Tamal identified as male but had been assigned female at birth. He had struggled with gender dysphoria and, on the basis of multiple medical consultations, had decided to undergo sex-reassignment surgery.
Tamal declared his name change before a magistrate after the surgery. His father then applied for new educational certificates which would reflect the change in name and gender. However, the Council of Higher Secondary Education (the “Council”) rejected his application. Tamal challenged the Council’s order in the High Court.
ISSUES & DECISION:
The issue faced by the court was whether the Councils order, rejecting Tamal’s application, was wrong. Tamal cited the Supreme Court decision in NALSA vs. Union Of India, the Madras High Court decision in S. Swapna vs. State of Tamil Nadu, and Prithika Yashini vs. State of Tamil Nadu to argue against the Council’s order. The Council argued that it was not mandated to issue new educational certificates under any statute. It also argued that issuing a new certificate might raise the question of how a boy has completed education at a girls school.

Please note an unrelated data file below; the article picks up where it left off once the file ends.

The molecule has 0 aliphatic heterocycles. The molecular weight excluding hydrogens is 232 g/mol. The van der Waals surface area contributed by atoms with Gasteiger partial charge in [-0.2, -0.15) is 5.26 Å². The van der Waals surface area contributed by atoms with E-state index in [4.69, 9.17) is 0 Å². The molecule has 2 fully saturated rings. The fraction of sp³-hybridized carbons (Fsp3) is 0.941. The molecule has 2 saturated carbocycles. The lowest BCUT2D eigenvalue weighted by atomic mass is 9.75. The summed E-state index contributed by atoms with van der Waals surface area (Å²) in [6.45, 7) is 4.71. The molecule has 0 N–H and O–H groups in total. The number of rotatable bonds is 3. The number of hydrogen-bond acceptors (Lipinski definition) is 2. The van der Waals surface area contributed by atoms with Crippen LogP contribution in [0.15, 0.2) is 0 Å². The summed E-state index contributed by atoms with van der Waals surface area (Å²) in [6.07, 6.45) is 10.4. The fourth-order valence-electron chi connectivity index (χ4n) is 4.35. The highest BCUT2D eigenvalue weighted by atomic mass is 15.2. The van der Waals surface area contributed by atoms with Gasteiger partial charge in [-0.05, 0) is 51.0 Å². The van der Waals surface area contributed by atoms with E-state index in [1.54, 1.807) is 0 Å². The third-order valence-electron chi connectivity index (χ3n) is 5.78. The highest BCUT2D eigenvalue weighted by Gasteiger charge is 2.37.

The Court noted that no questions had been raised about Tamal’s gender identity. Thus, it suspended the Council’s order. It also ordered the Council to endorse Tamal’s self-declared name and gender in all educational records. It directed the president of the Council to ensure that the certificates are issued within 4 weeks after the order has been received.
This case maintained a person’s right to self-identify their gender and have any changes to name and gender reflected in official documents.